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The research also revealed that one in three of the self-employed (34%) say they would describe themselves as 'entrepreneurs' (Reuters)

UK self-employed workers have seen a plunge in their earnings as their numbers surge.

According to research by the thinktank the Resolution Foundation, the typical freelancer earns 40% less than the typical employee.

The study also found that weekly earnings of the self-employed people have plummeted by 20% since 2007.

But over the same period employees have seen their weekly pay fall by 6% on average.

"Self-employment is often a highly precarious existence which isn't that well supported by public policy," said Gavin Kelly, chief executive of the Resolution Foundation.

"High levels of self-employment seem likely to be here to stay and policy-makers have some catching up to do."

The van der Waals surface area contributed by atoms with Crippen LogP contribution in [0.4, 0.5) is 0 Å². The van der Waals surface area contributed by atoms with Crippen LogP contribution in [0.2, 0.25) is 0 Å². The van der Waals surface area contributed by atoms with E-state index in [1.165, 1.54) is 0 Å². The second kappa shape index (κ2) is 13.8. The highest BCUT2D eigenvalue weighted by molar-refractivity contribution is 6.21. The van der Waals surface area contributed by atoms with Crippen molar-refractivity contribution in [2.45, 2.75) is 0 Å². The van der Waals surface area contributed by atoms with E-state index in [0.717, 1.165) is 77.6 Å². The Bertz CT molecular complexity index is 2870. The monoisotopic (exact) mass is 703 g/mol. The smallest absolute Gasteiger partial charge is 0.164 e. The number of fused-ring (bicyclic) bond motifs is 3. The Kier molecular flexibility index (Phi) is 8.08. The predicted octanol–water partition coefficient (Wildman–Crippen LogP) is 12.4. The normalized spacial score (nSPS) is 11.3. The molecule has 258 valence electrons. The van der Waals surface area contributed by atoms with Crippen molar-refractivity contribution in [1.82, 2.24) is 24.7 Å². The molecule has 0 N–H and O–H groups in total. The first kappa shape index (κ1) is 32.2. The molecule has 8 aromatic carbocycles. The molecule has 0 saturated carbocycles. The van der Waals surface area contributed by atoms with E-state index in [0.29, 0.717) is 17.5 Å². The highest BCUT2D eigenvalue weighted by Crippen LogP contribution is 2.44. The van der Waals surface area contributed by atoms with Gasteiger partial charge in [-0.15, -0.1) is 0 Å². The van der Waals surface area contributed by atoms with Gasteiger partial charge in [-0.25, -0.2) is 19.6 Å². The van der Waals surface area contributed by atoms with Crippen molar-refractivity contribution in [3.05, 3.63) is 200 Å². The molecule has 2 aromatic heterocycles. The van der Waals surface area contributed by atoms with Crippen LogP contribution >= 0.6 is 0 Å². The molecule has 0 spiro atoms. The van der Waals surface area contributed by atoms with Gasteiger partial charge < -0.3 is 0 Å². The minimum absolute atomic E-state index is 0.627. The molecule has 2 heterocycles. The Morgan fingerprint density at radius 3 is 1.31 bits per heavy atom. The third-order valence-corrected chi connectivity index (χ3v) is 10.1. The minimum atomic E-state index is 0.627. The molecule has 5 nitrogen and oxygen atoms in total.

A separate study conducted by researcher Ipsos MORI for the Resolution Foundation found that almost three-quarters (73%) of those who have become self-employed in the last five years say doing so was mainly or partly their personal preference.

The research also revealed that one in three of the self-employed (34%) say they would describe themselves as "entrepreneurs".

In contrast, more than eight in ten (83%) of self-employed people report that they prefer to work for themselves while 17% would prefer to be an employee (excluding those who answered "don't know").

"Self-employment has grown across most parts of the workforce and a sizeable number of the self-employed would describe themselves as entrepreneurs," said Ben Page, chief executive of Ipsos MORI.

"This confidence is at odds with what we know are the associated difficulties – especially financial insecurity and unpredictability - but only a quarter of the self-employed say they would prefer a regular job."

The report comes after the Office for National Statistics (ONS) reported that the number of self-employed people increased by 146,000 to reach 4.5 million in the three months to February.